Happy Labor Day:
Riot Police Defend the Mall of America from Workers
By Mike GW & James Kautz (NYC IWW/Indymedia)
Starbucks workers and their supporters, 50 to 70 of them, converge for a rally today at the rail station at Lake and Hiawatha in downtown Minneapolis. The crowd comes to stand in solidarity with Starbucks workers in their fight to organize a union, the Starbucks Workers Union (SWU), with the Industrial Workers of the World (IWW), and to escort Erik Forman back to work at the Mall of America.
This is Forman’s first day back on the job after being fired for exercising his right to organize at his workplace—which recently became the first union shop in the entire Mall of America. He is one of many workers across the country who have been fired for their organizing in recent years—among them Starbucks workers and other Wobblies, as the IWWs are known.
This action is joined by Wobblies from coast to coast, along with rank-and-file members of the AFSCME Clerical Workers, SEIU Security Officers, Minnesota Association of Professional Employees (MAPE), and Truckers and Citizens of America. “Solidarity!” the call goes out. “Forever!” comes the response.
“We have the right to organize because people have stood up”—says Erin of Twin Cities IWW.
“Down with the tyranny of the bosses. When you fight, you can win”—says Joel of MAPE.
“Direct action is the only way to get the goods”—says Michele Rockne-Semkow of AFSCME.
Last to speak are the three Starbucks workers from the Mall of America, who share the story of how they have organized the shop and now invite the crowd to join Forman on the light rail back to his job. “We are fighting to win”—declares Erik Forman of the SWU.
A mass of Minneapolis police and transit police, present since the beginning, enter the rail station along with the workers and supporters, and proceed to follow them to the train. Inside the train cars, the Wobblies sing the old labor anthem “Solidarity Forever,” hand out union literature, and speak with interested passengers of the union’s struggle.
One stop before the Mall of America, at Bloomington Central, the train is greeted by officers from the Bloomington Police and the Minnesota Department of Criminal Apprehension, armed with guns, tasers, and videocameras. After a liaison explains the nature of the visit—no pickets, no signs, no protest, just a group of workers accompanying a fellow worker to work—the train is allowed to pass.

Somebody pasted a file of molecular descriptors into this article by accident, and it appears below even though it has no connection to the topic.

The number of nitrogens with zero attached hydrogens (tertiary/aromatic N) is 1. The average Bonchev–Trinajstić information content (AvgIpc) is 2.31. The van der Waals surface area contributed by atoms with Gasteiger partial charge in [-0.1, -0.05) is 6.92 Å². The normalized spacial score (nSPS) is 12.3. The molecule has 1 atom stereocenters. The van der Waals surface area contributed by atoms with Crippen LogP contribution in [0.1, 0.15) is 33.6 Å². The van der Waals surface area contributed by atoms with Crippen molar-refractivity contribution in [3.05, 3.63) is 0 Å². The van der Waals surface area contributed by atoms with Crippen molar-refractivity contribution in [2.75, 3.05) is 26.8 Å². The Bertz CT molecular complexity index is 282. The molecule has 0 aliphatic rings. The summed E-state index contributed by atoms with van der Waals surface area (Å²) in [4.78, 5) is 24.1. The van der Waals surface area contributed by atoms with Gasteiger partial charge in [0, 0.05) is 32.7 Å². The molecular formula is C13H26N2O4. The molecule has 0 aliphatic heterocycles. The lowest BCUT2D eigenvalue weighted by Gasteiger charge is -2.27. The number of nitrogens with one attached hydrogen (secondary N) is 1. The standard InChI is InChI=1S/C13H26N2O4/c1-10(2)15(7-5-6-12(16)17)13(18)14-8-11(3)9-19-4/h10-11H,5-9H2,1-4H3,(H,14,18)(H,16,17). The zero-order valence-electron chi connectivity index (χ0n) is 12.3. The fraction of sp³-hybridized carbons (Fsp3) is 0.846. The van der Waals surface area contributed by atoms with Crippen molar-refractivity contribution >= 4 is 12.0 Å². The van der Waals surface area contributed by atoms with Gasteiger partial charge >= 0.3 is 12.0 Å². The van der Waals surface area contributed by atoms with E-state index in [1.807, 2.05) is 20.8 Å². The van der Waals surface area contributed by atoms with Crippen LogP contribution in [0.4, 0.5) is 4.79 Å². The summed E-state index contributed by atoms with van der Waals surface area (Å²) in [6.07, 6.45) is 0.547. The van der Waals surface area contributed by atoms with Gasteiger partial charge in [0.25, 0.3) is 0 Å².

Fast forward to the Mall of America station:
“Get back on the train! Anyone exiting the train will be arrested for trespassing.”
This is what greets all passengers as they enter the Mall of America rail station. It is spoken by armed riot police here to protect the Mall from its workers and their friends. Deployed by the Bloomington Police Department and backed up by other agencies, the riot police run to block the exits of the train.
They proceed to pen in all passengers inside the train. Legal observers attempt to negotiate, reporters attempt to document—all are forced back onto the train.
Some Wobblies take notice of a young mother, trapped on the train with her daughter—she is a diabetic in desperate need of insulin. A street medic attends to her and insists she be permitted to exit. The riot police, after thrice refusing, are finally forced to step aside for her and her daughter. All others are denied passage.
The Wobblies are turned back. So are the other passengers.
“Happy Labor Day!” they tell the police. Chants of “Bullshit! Bullshit!” are taken up by all, reverberating across the train cars.
The train reverses course and returns to the Bloomington Central station. There, Forman and other Starbucks workers are able to exit the train and walk back to the Mall. He will be late to work on this, his first day back on the job. Other Wobblies attempt to accompany their fellow workers, but the train doors are closed on them.
The Industrial Workers of the World regroup at the Lake and Hiawatha station, site of the original convergence, to rededicate themselves to the struggle ahead—beginning with Monday’s Anti-Capitalist Bloc in the March on the RNC.
Happy Labor Day—a holiday greeting from the Mall of America.